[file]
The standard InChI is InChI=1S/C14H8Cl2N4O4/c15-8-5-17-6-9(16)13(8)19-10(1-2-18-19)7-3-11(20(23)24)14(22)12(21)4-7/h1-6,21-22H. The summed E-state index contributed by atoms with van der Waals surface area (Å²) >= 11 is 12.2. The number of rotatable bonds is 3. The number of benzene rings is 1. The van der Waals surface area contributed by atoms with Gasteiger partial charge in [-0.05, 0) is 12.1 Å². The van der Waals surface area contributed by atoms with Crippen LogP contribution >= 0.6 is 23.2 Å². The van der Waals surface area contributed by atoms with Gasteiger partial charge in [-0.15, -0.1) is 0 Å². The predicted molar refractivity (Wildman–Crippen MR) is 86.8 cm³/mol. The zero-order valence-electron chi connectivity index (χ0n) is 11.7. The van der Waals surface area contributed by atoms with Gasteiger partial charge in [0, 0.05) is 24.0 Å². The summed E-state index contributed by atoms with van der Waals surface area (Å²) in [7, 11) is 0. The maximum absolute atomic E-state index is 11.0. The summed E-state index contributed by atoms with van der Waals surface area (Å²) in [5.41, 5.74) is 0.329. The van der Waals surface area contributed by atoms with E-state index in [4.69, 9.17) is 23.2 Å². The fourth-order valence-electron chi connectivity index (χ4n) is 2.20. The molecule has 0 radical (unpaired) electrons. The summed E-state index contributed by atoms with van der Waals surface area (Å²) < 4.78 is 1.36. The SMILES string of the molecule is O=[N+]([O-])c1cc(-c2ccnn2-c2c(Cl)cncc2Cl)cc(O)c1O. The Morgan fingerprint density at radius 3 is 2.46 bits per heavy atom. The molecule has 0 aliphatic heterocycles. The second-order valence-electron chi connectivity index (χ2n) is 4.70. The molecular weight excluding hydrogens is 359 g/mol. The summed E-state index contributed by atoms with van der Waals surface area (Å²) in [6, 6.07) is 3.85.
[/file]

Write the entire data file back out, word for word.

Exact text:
The standard InChI is InChI=1S/C14H8Cl2N4O4/c15-8-5-17-6-9(16)13(8)19-10(1-2-18-19)7-3-11(20(23)24)14(22)12(21)4-7/h1-6,21-22H. The summed E-state index contributed by atoms with van der Waals surface area (Å²) >= 11 is 12.2. The number of rotatable bonds is 3. The number of benzene rings is 1. The van der Waals surface area contributed by atoms with Gasteiger partial charge in [-0.05, 0) is 12.1 Å². The van der Waals surface area contributed by atoms with Crippen LogP contribution >= 0.6 is 23.2 Å². The van der Waals surface area contributed by atoms with Gasteiger partial charge in [-0.15, -0.1) is 0 Å². The predicted molar refractivity (Wildman–Crippen MR) is 86.8 cm³/mol. The zero-order valence-electron chi connectivity index (χ0n) is 11.7. The van der Waals surface area contributed by atoms with Gasteiger partial charge in [0, 0.05) is 24.0 Å². The summed E-state index contributed by atoms with van der Waals surface area (Å²) in [7, 11) is 0. The maximum absolute atomic E-state index is 11.0. The summed E-state index contributed by atoms with van der Waals surface area (Å²) in [5.41, 5.74) is 0.329. The van der Waals surface area contributed by atoms with E-state index in [4.69, 9.17) is 23.2 Å². The fourth-order valence-electron chi connectivity index (χ4n) is 2.20. The molecule has 0 radical (unpaired) electrons. The summed E-state index contributed by atoms with van der Waals surface area (Å²) < 4.78 is 1.36. The SMILES string of the molecule is O=[N+]([O-])c1cc(-c2ccnn2-c2c(Cl)cncc2Cl)cc(O)c1O. The Morgan fingerprint density at radius 3 is 2.46 bits per heavy atom. The molecule has 0 aliphatic heterocycles. The second-order valence-electron chi connectivity index (χ2n) is 4.70. The molecular weight excluding hydrogens is 359 g/mol. The summed E-state index contributed by atoms with van der Waals surface area (Å²) in [6, 6.07) is 3.85.